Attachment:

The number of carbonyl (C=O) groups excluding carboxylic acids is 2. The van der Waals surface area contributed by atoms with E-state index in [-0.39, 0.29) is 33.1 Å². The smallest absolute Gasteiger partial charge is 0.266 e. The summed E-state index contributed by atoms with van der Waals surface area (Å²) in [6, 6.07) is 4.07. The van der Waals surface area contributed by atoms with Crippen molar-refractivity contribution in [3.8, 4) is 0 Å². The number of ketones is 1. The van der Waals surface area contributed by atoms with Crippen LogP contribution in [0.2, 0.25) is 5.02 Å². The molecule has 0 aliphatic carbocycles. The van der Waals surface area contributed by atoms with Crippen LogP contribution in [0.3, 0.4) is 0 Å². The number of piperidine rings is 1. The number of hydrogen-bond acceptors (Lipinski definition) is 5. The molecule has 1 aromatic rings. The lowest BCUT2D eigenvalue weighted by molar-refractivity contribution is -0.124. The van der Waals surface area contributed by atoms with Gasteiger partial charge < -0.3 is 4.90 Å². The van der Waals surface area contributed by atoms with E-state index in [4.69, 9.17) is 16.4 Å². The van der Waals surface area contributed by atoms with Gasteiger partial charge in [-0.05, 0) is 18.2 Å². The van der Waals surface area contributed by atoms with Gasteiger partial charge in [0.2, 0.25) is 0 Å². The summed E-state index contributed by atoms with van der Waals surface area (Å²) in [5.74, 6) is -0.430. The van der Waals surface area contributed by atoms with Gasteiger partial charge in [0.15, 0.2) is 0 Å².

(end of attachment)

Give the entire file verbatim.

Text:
The number of carbonyl (C=O) groups excluding carboxylic acids is 2. The van der Waals surface area contributed by atoms with E-state index in [-0.39, 0.29) is 33.1 Å². The smallest absolute Gasteiger partial charge is 0.266 e. The summed E-state index contributed by atoms with van der Waals surface area (Å²) in [6, 6.07) is 4.07. The van der Waals surface area contributed by atoms with Crippen molar-refractivity contribution in [3.8, 4) is 0 Å². The number of ketones is 1. The van der Waals surface area contributed by atoms with Crippen LogP contribution in [0.2, 0.25) is 5.02 Å². The molecule has 0 aliphatic carbocycles. The van der Waals surface area contributed by atoms with Crippen LogP contribution in [0.3, 0.4) is 0 Å². The number of piperidine rings is 1. The number of hydrogen-bond acceptors (Lipinski definition) is 5. The molecule has 1 aromatic rings. The lowest BCUT2D eigenvalue weighted by molar-refractivity contribution is -0.124. The van der Waals surface area contributed by atoms with Gasteiger partial charge < -0.3 is 4.90 Å². The van der Waals surface area contributed by atoms with E-state index in [4.69, 9.17) is 16.4 Å². The van der Waals surface area contributed by atoms with Gasteiger partial charge in [-0.05, 0) is 18.2 Å². The van der Waals surface area contributed by atoms with Gasteiger partial charge in [0.2, 0.25) is 0 Å². The summed E-state index contributed by atoms with van der Waals surface area (Å²) in [5.74, 6) is -0.430. The van der Waals surface area contributed by atoms with Gasteiger partial charge in [0.15, 0.2) is 0 Å².